Arizona Senator Sonny Borrelli has introduced emergency legislation which would require the state to get licensing procedures, rules and regulations implemented by May 31 for the state’s impending hemp industry.
If Senate Bill 1003 passes, Arizona farmers could get their first hemp crops planted within months, ABC 15 News reports. If the bill fails, Arizona’s hemp industry will keep its current launch date of Aug 4.
Borrelli stated, “There is not enough THC in hemp to get anybody intoxicated. Like I keep telling everybody, expecting to get high on hemp is expecting to get drunk on a case of O’Doul’s. It’s almost impossible.”
It’s said that over 78,000 acres of hemp were planted in the U.S. in 2018. The top hemp-producing states in the country are Colorado and Montana.
The Brightfield Group recently estimated the U.S. hemp industry’s value by 2022 to be more than $20 billion.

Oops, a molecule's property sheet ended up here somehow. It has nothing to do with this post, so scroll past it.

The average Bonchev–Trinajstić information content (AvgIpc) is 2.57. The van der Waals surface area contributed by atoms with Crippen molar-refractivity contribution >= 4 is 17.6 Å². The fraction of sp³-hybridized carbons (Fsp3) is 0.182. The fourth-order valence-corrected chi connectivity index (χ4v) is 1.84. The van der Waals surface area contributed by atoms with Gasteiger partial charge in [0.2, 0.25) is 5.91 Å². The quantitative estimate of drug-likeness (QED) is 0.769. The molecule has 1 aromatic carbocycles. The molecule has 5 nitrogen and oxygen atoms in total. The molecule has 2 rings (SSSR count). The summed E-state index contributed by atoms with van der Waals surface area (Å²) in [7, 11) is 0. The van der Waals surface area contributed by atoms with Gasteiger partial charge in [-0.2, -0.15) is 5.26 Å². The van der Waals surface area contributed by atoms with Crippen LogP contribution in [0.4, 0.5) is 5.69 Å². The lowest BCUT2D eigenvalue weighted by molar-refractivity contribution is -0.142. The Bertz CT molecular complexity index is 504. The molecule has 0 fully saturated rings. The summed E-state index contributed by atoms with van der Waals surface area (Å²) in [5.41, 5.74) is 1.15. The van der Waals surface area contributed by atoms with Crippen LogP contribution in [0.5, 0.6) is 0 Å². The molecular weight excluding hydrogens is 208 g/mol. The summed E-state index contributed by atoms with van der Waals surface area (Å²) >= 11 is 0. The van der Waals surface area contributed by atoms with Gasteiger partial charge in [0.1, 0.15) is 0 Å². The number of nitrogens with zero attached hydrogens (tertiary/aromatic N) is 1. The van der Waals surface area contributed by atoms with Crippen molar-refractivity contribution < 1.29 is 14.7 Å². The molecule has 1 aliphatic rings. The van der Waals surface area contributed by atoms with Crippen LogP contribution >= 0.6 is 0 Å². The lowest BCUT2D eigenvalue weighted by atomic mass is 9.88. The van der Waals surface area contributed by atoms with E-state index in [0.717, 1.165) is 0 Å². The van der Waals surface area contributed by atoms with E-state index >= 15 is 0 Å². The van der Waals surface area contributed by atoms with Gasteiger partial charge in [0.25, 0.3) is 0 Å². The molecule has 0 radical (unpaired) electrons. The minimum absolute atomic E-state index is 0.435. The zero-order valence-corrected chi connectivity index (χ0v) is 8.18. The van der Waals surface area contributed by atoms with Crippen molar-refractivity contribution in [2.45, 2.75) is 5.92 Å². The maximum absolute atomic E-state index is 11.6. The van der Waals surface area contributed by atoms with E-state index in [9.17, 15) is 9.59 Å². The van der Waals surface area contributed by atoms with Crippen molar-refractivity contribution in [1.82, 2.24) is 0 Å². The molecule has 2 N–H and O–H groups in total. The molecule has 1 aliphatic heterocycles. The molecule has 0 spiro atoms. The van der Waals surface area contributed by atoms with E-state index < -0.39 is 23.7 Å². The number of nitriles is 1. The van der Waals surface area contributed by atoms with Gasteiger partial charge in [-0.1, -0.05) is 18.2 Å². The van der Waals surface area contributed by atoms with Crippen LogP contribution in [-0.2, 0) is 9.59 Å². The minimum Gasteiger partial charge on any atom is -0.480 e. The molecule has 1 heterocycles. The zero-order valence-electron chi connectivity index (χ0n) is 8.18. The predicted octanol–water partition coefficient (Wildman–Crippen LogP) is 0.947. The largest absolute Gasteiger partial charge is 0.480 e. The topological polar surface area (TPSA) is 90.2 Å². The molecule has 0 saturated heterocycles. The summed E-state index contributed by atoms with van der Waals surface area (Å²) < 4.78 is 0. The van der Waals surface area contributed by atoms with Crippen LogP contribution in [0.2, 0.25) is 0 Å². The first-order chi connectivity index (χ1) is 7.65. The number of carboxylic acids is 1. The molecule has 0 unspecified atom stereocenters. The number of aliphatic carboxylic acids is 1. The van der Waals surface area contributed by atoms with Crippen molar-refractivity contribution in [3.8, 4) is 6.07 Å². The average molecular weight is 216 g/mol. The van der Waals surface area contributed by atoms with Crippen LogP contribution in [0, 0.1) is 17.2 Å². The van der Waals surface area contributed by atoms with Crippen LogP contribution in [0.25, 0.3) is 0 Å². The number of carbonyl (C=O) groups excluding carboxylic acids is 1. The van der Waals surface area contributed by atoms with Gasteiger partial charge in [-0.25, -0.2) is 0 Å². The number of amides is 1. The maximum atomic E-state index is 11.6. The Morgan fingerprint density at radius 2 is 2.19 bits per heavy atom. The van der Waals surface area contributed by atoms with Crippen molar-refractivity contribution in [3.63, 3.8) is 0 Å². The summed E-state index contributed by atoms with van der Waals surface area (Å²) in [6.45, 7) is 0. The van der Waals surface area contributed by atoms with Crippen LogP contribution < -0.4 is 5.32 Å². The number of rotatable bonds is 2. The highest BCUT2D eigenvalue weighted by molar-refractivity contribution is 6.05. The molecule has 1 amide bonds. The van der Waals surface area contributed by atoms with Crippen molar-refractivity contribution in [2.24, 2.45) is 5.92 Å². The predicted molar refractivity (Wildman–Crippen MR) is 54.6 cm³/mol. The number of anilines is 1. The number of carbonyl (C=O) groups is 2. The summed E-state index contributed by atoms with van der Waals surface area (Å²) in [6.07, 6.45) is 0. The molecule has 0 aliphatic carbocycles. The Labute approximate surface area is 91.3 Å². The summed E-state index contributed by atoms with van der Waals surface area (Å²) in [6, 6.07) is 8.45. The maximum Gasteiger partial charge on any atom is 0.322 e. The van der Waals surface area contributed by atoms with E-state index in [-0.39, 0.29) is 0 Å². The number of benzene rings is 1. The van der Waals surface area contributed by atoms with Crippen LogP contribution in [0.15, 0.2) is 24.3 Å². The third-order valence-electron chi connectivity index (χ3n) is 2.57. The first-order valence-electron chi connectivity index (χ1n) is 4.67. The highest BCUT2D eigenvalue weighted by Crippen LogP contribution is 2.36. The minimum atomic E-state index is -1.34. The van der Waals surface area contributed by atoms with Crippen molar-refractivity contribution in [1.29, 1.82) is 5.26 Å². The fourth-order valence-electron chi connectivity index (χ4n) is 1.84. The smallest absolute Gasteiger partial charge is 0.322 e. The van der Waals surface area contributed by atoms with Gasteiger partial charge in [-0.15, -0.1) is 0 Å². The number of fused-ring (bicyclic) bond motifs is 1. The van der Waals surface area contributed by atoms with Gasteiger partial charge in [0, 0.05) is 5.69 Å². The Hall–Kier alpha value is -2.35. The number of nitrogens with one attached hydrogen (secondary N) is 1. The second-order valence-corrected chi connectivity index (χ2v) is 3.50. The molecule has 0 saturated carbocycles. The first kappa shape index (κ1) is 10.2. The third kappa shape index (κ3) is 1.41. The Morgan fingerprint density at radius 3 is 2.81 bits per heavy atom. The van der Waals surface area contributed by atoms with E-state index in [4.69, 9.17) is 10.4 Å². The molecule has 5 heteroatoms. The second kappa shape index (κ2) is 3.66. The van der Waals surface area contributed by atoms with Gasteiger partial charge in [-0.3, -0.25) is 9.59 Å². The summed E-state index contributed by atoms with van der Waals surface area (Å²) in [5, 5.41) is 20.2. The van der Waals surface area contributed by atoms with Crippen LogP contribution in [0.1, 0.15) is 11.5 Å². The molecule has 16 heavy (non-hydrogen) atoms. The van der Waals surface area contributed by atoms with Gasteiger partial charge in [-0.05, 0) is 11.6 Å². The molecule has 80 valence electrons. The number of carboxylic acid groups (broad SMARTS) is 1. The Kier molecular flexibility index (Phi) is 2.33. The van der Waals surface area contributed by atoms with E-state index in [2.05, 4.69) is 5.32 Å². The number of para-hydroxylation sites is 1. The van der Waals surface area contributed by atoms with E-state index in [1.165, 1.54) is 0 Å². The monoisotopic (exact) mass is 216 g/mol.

The Arizona Department of Agriculture (AZDA) is working on the licensing process and rules.
Chelsea McGuire of the Arizona Farm Bureau said, “Hemp has a huge potential in this state. It’s a crop that we believe to be very water tolerant, it’s a crop that’s going to thrive in our desert climate.”
Arizona hemp farmers would be required to ensure that their crop doesn’t exceed the 0.3% THC threshold. Hemp producing more than 0.3% THC would likely have to be destroyed.